• Karen Fitzpattrick says:

    June 21, 2011 at 7:45 pm

    I definitely think we need to provide human services funding to help people rebuild their lives and not just to avoid begging in the streets.
    Some of our programs like Food Shelves, secure waiting sleeping space, etc do just keep people from begging and sleeping in the streets, but most of the human services programs are to assist in rebuilding one’s economic well being. Transitional housing, job skills training, medical assistance are examples of services that allow an individual to become self-sufficient.  This benefits everyone, not just the client. These programs are investments in that client’s future and help the individual move toward becoming a productive citizen.

  • Mary Jane Addison says:

    June 21, 2011 at 8:19 pm

    I think we should provide good quality human services to everyone.  Head start is important.  It is also important for children to have all day kindergarten as our meals on wheels for people who need it.  Health care should be free for everyone as it is in some other countries.  I would also like to see colleges and universities have free tuition.l

  • Jennifer says:

    June 21, 2011 at 10:32 pm

    I work at a food shelf. I don’t think we’re doing much more than keeping people out of the streets (just barely) even now—let alone after the legislators have their way. Human services as provided on the county/state and Federal levels are bureacratic, cumbersome, restrictive, punative and at times completely counterproductive. Yes, we should have a robust network of services designed to empower those in need to make life changes. But that’s not what we have now, and we seem to be headed in the opposite direction. In this economy, I can guarantee you that every day, more and more people will find themselves without jobs, homes, health care, or food for themselves and their children. Is cutting human services really the logical consequence?

  • Dana says:

    June 22, 2011 at 9:40 am

    “Human services as provided on the county/state
    and Federal levels are bureacratic, cumbersome, restrictive, punative and at
    times completely counterproductive. Yes, we should have a robust network of
    services designed to empower those in need to make life changes. But that’s
    not what we have now, and we seem to be headed in the opposite direction. In
    this economy, I can guarantee you that every day, more and more people will
    find themselves without jobs, homes, health care, or food for themselves and
    their children. Is cutting human services really the logical consequence?”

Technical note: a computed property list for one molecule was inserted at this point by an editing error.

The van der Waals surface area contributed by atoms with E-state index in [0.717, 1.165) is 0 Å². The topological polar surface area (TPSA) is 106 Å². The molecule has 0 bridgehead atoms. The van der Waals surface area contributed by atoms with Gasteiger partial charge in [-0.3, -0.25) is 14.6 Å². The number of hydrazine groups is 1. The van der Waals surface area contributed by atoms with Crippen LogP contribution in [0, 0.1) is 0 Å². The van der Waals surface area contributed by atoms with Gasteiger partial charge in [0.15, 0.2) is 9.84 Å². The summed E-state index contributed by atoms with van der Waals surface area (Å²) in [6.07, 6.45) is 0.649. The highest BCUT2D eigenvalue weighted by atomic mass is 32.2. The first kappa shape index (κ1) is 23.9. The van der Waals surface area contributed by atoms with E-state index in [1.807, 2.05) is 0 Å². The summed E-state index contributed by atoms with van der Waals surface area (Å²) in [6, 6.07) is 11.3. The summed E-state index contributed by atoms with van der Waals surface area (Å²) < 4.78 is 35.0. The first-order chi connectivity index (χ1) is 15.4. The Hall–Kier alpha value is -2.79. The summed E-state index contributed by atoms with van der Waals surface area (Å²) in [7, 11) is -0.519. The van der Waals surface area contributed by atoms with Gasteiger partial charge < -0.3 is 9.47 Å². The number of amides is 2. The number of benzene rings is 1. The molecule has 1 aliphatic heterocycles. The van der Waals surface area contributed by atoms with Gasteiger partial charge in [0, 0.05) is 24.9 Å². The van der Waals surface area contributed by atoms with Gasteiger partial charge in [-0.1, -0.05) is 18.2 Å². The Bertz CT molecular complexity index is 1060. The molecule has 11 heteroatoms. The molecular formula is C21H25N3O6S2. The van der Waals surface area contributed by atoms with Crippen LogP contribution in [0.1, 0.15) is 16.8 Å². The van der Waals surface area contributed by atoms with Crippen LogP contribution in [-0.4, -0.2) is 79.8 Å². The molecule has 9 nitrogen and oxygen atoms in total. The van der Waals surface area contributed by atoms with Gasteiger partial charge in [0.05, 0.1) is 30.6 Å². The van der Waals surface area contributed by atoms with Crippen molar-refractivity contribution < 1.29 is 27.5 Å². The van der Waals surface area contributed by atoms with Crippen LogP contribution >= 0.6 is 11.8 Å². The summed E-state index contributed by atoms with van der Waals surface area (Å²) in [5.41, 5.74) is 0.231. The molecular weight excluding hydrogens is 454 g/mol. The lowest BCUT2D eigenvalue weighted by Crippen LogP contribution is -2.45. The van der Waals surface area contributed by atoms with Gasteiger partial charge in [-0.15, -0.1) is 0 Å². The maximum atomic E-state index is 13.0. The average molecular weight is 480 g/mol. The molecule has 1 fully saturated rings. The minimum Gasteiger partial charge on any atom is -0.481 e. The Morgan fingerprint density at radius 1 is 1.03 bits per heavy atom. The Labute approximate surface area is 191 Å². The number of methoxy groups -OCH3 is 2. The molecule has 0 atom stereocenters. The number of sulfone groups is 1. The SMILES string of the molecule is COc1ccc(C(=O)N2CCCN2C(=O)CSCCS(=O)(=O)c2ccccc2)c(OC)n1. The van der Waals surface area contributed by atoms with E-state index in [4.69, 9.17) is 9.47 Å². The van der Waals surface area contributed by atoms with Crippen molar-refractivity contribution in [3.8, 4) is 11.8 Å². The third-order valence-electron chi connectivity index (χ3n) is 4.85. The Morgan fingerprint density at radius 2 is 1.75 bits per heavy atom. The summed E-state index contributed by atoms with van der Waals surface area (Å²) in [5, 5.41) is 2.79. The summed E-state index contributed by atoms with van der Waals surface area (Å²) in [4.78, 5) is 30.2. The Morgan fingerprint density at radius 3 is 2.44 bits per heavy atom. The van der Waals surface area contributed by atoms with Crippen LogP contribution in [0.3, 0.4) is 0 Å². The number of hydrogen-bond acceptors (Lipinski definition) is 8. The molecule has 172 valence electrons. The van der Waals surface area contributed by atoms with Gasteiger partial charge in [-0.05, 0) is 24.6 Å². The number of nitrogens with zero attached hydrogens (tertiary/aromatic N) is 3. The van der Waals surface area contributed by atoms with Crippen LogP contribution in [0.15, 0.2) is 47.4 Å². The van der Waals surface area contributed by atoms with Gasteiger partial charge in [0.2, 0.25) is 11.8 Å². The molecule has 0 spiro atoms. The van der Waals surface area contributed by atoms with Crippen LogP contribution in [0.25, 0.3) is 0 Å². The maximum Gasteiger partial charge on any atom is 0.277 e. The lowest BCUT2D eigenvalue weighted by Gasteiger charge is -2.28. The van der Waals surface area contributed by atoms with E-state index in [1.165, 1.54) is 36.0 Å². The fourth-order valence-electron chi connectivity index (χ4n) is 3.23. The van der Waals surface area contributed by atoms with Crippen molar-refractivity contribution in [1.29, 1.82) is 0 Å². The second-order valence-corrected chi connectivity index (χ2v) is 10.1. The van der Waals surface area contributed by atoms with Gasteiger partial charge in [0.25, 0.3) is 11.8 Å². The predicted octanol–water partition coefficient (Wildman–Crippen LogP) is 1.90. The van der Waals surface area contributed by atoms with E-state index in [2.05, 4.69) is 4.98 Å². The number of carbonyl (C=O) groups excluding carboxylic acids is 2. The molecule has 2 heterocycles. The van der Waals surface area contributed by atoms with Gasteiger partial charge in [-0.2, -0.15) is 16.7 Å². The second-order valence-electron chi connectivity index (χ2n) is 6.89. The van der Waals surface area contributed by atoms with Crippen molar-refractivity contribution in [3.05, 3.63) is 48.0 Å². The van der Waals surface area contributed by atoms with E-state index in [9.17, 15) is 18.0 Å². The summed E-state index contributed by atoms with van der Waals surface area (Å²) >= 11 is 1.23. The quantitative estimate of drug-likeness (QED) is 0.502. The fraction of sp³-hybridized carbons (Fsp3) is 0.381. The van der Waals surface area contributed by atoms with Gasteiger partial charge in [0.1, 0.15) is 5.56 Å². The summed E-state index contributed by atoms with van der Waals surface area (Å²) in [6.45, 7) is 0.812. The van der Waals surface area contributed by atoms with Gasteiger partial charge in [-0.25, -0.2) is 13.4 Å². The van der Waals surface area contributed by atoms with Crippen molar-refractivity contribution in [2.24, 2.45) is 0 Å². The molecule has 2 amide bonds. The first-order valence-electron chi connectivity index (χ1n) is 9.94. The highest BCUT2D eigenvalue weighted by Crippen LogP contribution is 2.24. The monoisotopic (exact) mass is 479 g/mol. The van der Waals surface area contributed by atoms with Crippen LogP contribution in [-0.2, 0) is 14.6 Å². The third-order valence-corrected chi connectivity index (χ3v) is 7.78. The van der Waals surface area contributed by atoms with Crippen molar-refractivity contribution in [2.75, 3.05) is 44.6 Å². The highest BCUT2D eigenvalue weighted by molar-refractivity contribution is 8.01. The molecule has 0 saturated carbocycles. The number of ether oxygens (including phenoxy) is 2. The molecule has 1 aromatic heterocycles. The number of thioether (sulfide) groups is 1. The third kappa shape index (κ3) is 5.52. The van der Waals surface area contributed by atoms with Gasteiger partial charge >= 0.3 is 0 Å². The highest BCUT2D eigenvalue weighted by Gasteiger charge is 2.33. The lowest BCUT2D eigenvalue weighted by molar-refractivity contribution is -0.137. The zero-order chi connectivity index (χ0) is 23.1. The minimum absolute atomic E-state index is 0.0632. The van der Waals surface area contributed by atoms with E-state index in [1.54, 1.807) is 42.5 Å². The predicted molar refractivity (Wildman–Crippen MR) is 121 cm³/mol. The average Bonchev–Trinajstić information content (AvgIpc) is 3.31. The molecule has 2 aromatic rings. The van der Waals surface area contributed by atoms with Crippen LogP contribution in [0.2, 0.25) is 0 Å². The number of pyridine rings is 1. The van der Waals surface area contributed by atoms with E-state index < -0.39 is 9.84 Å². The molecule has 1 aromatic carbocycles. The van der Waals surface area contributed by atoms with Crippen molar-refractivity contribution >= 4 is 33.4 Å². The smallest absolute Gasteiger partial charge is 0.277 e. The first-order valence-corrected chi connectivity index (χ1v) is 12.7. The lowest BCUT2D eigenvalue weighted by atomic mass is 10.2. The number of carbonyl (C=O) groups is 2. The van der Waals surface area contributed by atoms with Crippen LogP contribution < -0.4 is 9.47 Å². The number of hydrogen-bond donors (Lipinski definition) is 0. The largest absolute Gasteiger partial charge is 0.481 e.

I don’t think so. But I think that most familiar with the current Human Services bureacracy on any level would agree that the programs and they way they are managed need a major overhaul. Those on the right have been beating that drum for years..but many of those on the left have not seemed to agree. Until there is bi-partisan agreement on THAT I don’t think it will happen. Which is why those on the “right” seem to think the only option is to dismantle the current system and THEN rebuild it using a more sustainable model.

    Is cutting HS funding the best idea in tough econimic times. No. But neither is simply pumping more and more funding into a HS system that is as poorly managed as the one we currently have. Until BOTH sides of the aisle agree on a plan to fix that the HS funding “tug of war” that has been going on for a decade will continue. And the people most harmed by the refusal of idealogues on both sides to put aside their differences and work on a sustainable solution will be those whose only ideology is to find a means feed and house themselves and their children.

  • Les Phillips says:

    June 22, 2011 at 12:08 pm

    I’m confused. Where do the Republicans and conservatives say anything about rebuilding Human Services or other government programs? The message that I’m aware is that government is too intrusive, too big, and with the exception of defense, barely necessary at all.
    Yes government programs are less effective that we’d like but that is because the budgets for these programs have been throttled back or cut repeatedly over the last 12 years. For example, the staffing of Child Protection services has been be stagnate or reduced while the need has steadily grown. Today, case social workers are overwhelmed with cases. They have time to deal with only the most severe cases. They do not have the time to preform the level of care that is often needed nor can they follow up on many cases.
    This is the case in all Human Services programs.
    The current system needs fixing not dismantling because those that want to tear it down have no intent to replacing it.

  • Dana says:

    June 22, 2011 at 1:24 pm

    Les Phillips says:
    “I’m confused. Where do the Republicans and conservatives say anything
    about rebuilding Human Services or other government programs? The message
    that I’m aware is that government is too intrusive, too big, and with the
    exception of defense, barely necessary at all.


    That would seem to paint ALL conservatives with a pretty wide brush Les. It certainly describes the far right (teaparty) conservatives..but I don’t think it fairly describes the majority of conservatives…or republicans for that matter.

    “Yes government programs are less effective that we’d like but that is
    because the budgets for these programs have been throttled back or cut
    repeatedly over the last 12 years.”

    Really…that’s the ONLY reason? I don’t buy it. Rarly if ever are the reasons for the existance of an increasingly poorly run beauracracy that simple. Simply throwing money at any problem almost NEVER solves it.

    “For example, the staffing of Child
    Protection services has been be stagnate or reduced while the need has
    steadily grown. Today, case social workers are overwhelmed with cases. They
    have time to deal with only the most severe cases. They do not have the time
    to preform the level of care that is often needed nor can they follow up on
    many cases.
    This is the case in all Human Services programs. “